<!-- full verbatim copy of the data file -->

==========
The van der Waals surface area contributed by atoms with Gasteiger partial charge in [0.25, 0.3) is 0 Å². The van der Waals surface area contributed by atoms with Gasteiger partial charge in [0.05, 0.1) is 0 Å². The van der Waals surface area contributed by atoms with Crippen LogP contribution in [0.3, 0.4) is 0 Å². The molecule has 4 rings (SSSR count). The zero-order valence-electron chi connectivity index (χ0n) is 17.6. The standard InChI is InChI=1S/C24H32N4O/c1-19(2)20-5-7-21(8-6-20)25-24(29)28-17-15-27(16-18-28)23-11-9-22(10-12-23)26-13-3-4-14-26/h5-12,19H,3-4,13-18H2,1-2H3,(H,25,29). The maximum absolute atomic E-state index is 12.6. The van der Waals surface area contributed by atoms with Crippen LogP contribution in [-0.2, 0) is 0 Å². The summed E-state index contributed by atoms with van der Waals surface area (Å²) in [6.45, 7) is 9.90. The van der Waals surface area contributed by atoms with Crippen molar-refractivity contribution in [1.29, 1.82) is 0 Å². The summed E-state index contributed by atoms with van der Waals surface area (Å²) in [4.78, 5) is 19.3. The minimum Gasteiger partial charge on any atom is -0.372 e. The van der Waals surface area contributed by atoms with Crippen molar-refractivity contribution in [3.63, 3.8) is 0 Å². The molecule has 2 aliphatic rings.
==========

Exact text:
The van der Waals surface area contributed by atoms with Gasteiger partial charge in [0.25, 0.3) is 0 Å². The van der Waals surface area contributed by atoms with Gasteiger partial charge in [0.05, 0.1) is 0 Å². The van der Waals surface area contributed by atoms with Crippen LogP contribution in [0.3, 0.4) is 0 Å². The molecule has 4 rings (SSSR count). The zero-order valence-electron chi connectivity index (χ0n) is 17.6. The standard InChI is InChI=1S/C24H32N4O/c1-19(2)20-5-7-21(8-6-20)25-24(29)28-17-15-27(16-18-28)23-11-9-22(10-12-23)26-13-3-4-14-26/h5-12,19H,3-4,13-18H2,1-2H3,(H,25,29). The maximum absolute atomic E-state index is 12.6. The van der Waals surface area contributed by atoms with Crippen LogP contribution in [-0.2, 0) is 0 Å². The summed E-state index contributed by atoms with van der Waals surface area (Å²) in [6.45, 7) is 9.90. The van der Waals surface area contributed by atoms with Crippen molar-refractivity contribution in [1.29, 1.82) is 0 Å². The summed E-state index contributed by atoms with van der Waals surface area (Å²) in [4.78, 5) is 19.3. The minimum Gasteiger partial charge on any atom is -0.372 e. The van der Waals surface area contributed by atoms with Crippen molar-refractivity contribution in [3.63, 3.8) is 0 Å². The molecule has 2 aliphatic rings.